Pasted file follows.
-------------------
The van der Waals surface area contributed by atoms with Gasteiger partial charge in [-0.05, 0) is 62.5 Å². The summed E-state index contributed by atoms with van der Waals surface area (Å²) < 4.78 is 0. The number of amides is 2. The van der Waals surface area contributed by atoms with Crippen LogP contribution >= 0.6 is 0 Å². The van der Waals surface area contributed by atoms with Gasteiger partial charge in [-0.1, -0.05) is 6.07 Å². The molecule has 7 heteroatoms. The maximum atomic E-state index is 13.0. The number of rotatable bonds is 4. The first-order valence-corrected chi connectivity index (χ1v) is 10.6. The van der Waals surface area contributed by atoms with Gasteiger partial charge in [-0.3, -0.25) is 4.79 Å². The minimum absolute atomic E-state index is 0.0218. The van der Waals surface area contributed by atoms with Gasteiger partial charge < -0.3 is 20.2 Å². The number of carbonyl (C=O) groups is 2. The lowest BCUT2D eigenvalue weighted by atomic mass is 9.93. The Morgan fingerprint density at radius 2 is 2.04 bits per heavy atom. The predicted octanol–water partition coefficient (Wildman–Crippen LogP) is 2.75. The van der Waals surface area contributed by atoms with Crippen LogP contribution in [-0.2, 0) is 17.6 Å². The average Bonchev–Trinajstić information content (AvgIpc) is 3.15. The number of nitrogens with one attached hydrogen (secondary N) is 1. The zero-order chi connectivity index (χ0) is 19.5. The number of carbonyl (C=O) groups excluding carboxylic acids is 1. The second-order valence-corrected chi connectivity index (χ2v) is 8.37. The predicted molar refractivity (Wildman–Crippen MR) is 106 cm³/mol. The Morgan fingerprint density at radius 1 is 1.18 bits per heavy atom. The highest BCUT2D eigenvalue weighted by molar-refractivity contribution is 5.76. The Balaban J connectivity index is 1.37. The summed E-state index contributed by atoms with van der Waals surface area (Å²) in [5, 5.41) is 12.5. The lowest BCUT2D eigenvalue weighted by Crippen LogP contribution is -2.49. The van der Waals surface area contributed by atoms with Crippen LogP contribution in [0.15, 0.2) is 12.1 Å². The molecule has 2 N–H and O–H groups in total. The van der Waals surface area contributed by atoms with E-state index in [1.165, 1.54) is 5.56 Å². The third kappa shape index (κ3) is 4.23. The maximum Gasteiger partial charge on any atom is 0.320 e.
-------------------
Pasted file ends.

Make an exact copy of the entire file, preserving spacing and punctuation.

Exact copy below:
The van der Waals surface area contributed by atoms with Gasteiger partial charge in [-0.05, 0) is 62.5 Å². The summed E-state index contributed by atoms with van der Waals surface area (Å²) < 4.78 is 0. The number of amides is 2. The van der Waals surface area contributed by atoms with Crippen LogP contribution >= 0.6 is 0 Å². The van der Waals surface area contributed by atoms with Gasteiger partial charge in [-0.1, -0.05) is 6.07 Å². The molecule has 7 heteroatoms. The maximum atomic E-state index is 13.0. The number of rotatable bonds is 4. The first-order valence-corrected chi connectivity index (χ1v) is 10.6. The van der Waals surface area contributed by atoms with Gasteiger partial charge in [-0.3, -0.25) is 4.79 Å². The minimum absolute atomic E-state index is 0.0218. The van der Waals surface area contributed by atoms with Gasteiger partial charge < -0.3 is 20.2 Å². The number of carbonyl (C=O) groups is 2. The lowest BCUT2D eigenvalue weighted by atomic mass is 9.93. The Morgan fingerprint density at radius 2 is 2.04 bits per heavy atom. The predicted octanol–water partition coefficient (Wildman–Crippen LogP) is 2.75. The van der Waals surface area contributed by atoms with Crippen LogP contribution in [-0.2, 0) is 17.6 Å². The average Bonchev–Trinajstić information content (AvgIpc) is 3.15. The number of nitrogens with one attached hydrogen (secondary N) is 1. The zero-order chi connectivity index (χ0) is 19.5. The number of carbonyl (C=O) groups excluding carboxylic acids is 1. The second-order valence-corrected chi connectivity index (χ2v) is 8.37. The predicted molar refractivity (Wildman–Crippen MR) is 106 cm³/mol. The Morgan fingerprint density at radius 1 is 1.18 bits per heavy atom. The highest BCUT2D eigenvalue weighted by molar-refractivity contribution is 5.76. The Balaban J connectivity index is 1.37. The summed E-state index contributed by atoms with van der Waals surface area (Å²) in [5, 5.41) is 12.5. The lowest BCUT2D eigenvalue weighted by Crippen LogP contribution is -2.49. The van der Waals surface area contributed by atoms with Crippen LogP contribution in [0.15, 0.2) is 12.1 Å². The molecule has 2 N–H and O–H groups in total. The van der Waals surface area contributed by atoms with E-state index in [1.165, 1.54) is 5.56 Å². The third kappa shape index (κ3) is 4.23. The maximum Gasteiger partial charge on any atom is 0.320 e.